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Trustees discuss budget shortfall
Thanks to careful management, Miami University will survive this years cuts in state subsidy without major harm to student services or a midyear tuition hike, Miami President James Garland told trustees Dec. 7.
However, additional subsidy cuts this fiscal year are possible and the university is also facing almost certain reductions in state funding next year, warned Garland.
Although the 6 percent cut or $7.5 million loss in state subsidy so far this year is significant, it represents only about 3 percent of the academic portion of Miamis budget.
That percentage is so low because of the history of low state support of higher education in Ohio, he said. As a result, students and their families have had to pay more and more of college costs.
Richard Norman, vice president for finance and business services and treasurer, explained that while Miami is dealing with this years reductions partially through the use of one-time savings, it is very clear that these cuts are permanent and will affect the base budget going into the next biennium.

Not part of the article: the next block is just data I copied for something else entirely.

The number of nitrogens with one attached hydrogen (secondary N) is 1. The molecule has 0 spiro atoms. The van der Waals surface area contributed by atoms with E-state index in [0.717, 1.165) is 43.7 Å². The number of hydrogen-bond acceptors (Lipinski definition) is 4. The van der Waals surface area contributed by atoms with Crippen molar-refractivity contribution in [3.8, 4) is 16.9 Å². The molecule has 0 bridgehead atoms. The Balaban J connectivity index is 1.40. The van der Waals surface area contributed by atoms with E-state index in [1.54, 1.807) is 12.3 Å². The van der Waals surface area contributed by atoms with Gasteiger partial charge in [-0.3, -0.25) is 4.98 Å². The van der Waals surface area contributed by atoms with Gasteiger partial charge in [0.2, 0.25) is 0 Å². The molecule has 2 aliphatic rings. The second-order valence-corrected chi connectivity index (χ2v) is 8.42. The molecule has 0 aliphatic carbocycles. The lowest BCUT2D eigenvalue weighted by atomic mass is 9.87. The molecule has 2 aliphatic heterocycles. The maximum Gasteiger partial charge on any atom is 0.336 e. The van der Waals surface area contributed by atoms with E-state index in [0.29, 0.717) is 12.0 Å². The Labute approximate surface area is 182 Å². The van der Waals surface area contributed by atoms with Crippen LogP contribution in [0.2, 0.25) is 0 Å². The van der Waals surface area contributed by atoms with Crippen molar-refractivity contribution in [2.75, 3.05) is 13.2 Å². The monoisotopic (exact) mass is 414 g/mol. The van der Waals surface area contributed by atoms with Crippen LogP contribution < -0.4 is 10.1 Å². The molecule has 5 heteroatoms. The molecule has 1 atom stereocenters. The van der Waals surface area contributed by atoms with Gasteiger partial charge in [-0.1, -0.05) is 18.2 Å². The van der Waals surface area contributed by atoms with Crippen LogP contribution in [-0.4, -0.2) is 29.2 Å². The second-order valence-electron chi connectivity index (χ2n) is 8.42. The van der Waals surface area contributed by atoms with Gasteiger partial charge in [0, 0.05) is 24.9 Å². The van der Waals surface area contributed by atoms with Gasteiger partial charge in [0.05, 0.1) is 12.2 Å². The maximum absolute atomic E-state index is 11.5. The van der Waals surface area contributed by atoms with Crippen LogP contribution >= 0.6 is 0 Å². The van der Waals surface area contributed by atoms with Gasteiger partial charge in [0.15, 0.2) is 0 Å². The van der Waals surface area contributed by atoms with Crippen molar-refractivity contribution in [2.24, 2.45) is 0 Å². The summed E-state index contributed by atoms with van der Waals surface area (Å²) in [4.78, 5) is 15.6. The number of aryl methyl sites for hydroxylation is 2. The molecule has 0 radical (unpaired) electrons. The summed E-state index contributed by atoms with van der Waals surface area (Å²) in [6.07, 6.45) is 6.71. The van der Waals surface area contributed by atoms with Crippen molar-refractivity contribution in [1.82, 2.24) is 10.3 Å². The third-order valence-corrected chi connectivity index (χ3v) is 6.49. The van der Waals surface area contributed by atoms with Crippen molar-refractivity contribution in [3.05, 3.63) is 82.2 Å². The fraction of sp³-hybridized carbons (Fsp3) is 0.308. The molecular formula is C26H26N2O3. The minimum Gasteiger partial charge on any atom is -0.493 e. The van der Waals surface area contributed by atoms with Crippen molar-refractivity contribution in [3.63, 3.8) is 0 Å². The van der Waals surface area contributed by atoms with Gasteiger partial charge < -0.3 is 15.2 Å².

Roger Howe, chair of Miamis board of trustees, suggested one strategy for dealing with the long-term impact of state funding policies.
If Ohio cannot or will not provide reasonable subsidy to higher education then - at the least - the state must eliminate unreasonable and wasteful mandates that squander students tuition, he said.
Miami could save up to $3 million a year if mandates regarding prevailing wage and prime contractors were repealed, said Howe, noting that Miami must pay local painting contractors $33.50 an hour rather than the going rate of $17.60 an hour.